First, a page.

The pre-carbonization and carbonization of Carbon Fiber is achieved through an LT (low temperature, typically at 700-900°C) and HT (high temperature, typically at 1450-1800°C) furnace. It is during these steps that the majority of the volatile organic components and contaminants are released.
At the industry’s inception, the designs routed off-gases from the LT and HT furnaces to be blended with air at the discharge from the furnace. This allowed for combustion locally but resulted in large environmental impact. Localized destruction of the volatile organic components (VOCs) helped to keep off-gas fumes from fouling, but this localized destruction led to high nitrogen oxide (NOx) generation. As systems integrations and environmental expectations matured, modern plants have transitioned toward closed pipe transport of these off-gases to an incinerator. Transport of the VOCs to a incinerator allows for low NOx destruction of these gases.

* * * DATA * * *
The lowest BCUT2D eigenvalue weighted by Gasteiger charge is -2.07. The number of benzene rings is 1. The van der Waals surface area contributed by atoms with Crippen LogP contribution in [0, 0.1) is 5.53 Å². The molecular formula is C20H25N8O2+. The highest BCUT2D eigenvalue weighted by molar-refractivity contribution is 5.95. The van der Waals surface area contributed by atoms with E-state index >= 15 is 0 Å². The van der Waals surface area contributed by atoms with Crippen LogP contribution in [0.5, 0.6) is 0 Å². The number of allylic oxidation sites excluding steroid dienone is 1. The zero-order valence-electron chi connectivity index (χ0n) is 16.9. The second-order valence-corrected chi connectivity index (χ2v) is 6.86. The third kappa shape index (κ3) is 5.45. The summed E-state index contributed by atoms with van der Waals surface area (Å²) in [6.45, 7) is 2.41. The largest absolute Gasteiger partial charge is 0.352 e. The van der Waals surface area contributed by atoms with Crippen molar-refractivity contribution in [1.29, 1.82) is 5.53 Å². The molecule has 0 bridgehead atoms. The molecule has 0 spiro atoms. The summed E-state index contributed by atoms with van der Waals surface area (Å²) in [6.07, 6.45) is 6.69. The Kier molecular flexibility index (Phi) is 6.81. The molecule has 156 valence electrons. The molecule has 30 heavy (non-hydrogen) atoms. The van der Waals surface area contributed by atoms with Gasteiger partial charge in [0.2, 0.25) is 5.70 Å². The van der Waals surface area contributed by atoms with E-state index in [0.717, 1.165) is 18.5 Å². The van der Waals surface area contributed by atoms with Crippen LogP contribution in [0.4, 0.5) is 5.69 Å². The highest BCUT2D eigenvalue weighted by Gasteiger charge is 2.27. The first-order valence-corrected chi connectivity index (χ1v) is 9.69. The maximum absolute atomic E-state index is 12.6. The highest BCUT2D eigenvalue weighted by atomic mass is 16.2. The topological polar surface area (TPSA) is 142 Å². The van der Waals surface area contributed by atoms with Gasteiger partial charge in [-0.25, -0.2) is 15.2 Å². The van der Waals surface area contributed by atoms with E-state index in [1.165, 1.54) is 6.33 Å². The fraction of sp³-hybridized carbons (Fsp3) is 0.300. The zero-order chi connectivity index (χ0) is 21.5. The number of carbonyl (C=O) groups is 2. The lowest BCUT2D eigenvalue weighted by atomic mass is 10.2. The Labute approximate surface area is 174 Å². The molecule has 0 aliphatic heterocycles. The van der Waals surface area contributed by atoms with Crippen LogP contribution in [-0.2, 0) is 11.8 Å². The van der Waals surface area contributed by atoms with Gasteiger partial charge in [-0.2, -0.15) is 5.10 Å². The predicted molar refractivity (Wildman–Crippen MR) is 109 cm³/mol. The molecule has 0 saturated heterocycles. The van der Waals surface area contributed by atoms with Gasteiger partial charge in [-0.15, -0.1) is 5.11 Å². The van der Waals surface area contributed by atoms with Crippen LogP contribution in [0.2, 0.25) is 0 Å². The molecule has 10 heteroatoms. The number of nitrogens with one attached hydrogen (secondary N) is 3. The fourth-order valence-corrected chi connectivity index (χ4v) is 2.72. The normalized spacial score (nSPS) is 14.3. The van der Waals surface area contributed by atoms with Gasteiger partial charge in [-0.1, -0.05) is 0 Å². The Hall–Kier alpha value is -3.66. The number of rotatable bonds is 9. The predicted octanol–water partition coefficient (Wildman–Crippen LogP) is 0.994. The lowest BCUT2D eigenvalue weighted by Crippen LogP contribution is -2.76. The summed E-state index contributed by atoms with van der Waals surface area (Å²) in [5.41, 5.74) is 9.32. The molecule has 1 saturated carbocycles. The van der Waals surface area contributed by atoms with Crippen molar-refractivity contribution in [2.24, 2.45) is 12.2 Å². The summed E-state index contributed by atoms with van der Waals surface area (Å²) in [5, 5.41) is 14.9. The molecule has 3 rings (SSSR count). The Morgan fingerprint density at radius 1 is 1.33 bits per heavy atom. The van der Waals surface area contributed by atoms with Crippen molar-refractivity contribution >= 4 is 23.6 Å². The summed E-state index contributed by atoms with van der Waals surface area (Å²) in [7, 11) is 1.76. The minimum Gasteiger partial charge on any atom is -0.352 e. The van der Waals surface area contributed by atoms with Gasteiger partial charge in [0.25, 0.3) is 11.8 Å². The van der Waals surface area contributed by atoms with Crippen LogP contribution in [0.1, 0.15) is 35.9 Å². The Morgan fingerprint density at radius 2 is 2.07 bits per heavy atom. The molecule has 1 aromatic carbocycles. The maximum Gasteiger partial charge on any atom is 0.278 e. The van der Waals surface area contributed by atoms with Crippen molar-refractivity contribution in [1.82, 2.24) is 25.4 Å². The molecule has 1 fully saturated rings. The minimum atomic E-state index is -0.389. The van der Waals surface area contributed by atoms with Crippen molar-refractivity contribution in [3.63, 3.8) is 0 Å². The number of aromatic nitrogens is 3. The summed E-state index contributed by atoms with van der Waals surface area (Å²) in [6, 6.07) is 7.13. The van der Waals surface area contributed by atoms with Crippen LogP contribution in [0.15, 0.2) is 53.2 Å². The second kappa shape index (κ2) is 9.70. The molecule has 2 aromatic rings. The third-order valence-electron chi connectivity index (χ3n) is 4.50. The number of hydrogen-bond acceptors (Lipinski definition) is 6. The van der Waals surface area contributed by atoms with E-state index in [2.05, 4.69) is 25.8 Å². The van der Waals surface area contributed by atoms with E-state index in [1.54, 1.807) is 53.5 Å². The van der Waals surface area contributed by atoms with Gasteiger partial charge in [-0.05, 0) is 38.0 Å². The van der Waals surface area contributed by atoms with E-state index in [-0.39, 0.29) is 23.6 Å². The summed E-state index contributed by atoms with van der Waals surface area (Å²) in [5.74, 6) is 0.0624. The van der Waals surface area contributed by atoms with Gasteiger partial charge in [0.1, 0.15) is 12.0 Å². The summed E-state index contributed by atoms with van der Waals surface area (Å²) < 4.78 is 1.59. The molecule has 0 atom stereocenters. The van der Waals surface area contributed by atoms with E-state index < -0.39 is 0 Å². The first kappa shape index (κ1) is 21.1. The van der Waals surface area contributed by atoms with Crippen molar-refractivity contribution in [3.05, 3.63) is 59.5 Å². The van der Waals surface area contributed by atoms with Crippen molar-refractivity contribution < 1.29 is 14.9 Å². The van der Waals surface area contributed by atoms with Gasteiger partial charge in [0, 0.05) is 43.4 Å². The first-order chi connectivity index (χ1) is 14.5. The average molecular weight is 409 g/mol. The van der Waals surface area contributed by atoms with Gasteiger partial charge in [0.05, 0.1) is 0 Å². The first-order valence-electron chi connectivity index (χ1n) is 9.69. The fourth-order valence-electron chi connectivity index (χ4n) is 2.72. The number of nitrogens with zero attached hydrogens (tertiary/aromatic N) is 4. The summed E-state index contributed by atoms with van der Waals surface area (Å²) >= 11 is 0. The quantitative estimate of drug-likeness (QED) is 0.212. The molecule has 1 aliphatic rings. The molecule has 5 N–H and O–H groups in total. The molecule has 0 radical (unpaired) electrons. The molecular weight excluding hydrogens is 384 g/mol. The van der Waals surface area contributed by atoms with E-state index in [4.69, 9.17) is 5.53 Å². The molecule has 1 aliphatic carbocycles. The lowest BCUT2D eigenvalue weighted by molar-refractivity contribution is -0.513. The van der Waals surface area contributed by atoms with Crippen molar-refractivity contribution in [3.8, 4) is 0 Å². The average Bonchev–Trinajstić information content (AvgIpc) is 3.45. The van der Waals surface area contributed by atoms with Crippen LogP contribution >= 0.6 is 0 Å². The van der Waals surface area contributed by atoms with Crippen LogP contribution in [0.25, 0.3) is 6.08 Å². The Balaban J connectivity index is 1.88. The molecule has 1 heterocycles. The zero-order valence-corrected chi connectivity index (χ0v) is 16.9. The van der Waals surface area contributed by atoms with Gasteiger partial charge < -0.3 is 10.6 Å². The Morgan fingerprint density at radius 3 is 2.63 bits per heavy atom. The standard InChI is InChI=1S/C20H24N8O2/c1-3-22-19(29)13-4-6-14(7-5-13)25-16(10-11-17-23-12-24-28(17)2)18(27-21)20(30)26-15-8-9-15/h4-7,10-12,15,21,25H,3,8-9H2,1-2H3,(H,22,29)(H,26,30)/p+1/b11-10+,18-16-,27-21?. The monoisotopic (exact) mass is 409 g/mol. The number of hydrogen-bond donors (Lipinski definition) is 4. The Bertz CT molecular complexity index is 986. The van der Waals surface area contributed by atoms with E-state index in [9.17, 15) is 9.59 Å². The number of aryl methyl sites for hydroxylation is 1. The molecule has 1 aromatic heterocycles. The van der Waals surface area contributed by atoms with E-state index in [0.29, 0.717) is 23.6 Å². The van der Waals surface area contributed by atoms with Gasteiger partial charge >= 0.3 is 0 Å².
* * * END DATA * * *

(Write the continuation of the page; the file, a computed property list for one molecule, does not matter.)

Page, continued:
Modern furnace designs have addressed energy utilization in each stage. The modern LT and HT include insulation or refractory packages focused on eliminating the need for shell cooling at temperatures up to 1600°C and beyond. A marginal increase in cost of manufacturing leads to a sustained, continuous decrease in cost of operation through elimination of cooling water. Advances in power systems and coordination of the overall electrical interface with the facility designer and electrical utility provider also allow for decrease of harmonic losses and power factor over historical designs. Harper pioneered the development of a robust muffle design that delivers increased line sizes with the same gas flow rate as smaller lines. This means no increased gas consumption at a higher production rate.
Since its inception, Harper has guided the industry through its major capacity expansions. These include the standardazation of the 2 meter wide design, the development of the 2 meter double wide design deployed in the 1980s, and most recently, the establishment of the highly efficient 3 meter design as the preferred method for efficient high volume production. Learn more about cost economics of each of these designs in our Resource Center.